Wilhelm Wundt — German Psychologist born on August 16, 1832, died on August 31, 1920

Wilhelm Maximilian Wundt was a German physician, physiologist, philosopher, and professor, known today as one of the founding figures of modern psychology. Wundt, who noted psychology as a science apart from biology and philosophy, was the first person to ever call himself a psychologist. He is widely regarded as the "father of experimental psychology". In 1879, Wundt founded the first formal laboratory for psychological research at the University of Leipzig. This marked psychology as an independent field of study. A Review of General Psychology survey, published in 2002, ranked Wundt as the 93rd most cited psychologist of the 20th century, tied with Edwin Boring, John Dewey, and Amos Tversky... (wikipedia)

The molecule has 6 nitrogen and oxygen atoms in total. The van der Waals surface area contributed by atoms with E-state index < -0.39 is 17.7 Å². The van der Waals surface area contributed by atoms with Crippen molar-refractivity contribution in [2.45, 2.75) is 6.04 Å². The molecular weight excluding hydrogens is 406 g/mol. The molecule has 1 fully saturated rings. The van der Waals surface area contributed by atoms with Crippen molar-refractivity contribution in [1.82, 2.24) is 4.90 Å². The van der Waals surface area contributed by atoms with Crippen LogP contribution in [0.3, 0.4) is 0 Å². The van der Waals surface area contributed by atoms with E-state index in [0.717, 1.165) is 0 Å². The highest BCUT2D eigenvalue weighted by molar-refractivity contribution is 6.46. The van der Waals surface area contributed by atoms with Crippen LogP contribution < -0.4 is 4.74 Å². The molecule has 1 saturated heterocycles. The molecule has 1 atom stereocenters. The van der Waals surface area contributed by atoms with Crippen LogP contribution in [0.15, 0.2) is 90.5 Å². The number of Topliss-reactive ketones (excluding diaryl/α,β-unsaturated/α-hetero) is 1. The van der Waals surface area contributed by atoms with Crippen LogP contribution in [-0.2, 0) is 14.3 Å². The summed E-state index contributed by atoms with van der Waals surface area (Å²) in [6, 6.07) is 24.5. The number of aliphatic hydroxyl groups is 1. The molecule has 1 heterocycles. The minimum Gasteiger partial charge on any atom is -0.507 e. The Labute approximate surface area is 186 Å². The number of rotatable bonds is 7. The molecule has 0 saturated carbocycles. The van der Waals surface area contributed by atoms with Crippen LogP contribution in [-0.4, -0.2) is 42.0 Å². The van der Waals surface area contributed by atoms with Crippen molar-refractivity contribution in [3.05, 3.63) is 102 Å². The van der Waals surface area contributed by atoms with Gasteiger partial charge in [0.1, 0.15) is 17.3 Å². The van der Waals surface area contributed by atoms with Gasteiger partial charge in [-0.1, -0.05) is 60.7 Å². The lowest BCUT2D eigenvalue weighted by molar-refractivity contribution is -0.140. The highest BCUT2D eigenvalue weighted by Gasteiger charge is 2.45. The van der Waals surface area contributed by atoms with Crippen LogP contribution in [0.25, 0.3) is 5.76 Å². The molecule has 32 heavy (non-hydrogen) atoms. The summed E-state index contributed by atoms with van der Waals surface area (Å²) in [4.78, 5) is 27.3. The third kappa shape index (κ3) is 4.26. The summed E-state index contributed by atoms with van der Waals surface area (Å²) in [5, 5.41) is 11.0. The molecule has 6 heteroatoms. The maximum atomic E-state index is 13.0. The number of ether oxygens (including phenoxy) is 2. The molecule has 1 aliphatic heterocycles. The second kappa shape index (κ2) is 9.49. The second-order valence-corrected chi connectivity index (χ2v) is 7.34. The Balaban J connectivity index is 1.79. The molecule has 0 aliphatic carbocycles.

Physiology and psychology cover, between them, the field of vital phenomena; they deal with the facts of life at large, and in particular with the facts of human life.
The materialistic point of view in psychology can claim, at best, only the value of an heuristic hypothesis.
Hence, even in the domain of natural science the aid of the experimental method becomes indispensable whenever the problem set is the analysis of transient and impermanent phenomena, and not merely the observation of persistent and relatively constant objects.
Physiology is concerned with all those phenomena of life that present them selves to us in sense perception as bodily processes, and accordingly form part of that total environment which we name the external world.
The results of ethnic psychology constitute, at the same time, our chief source of information regarding the general psychology of the complex mental processes.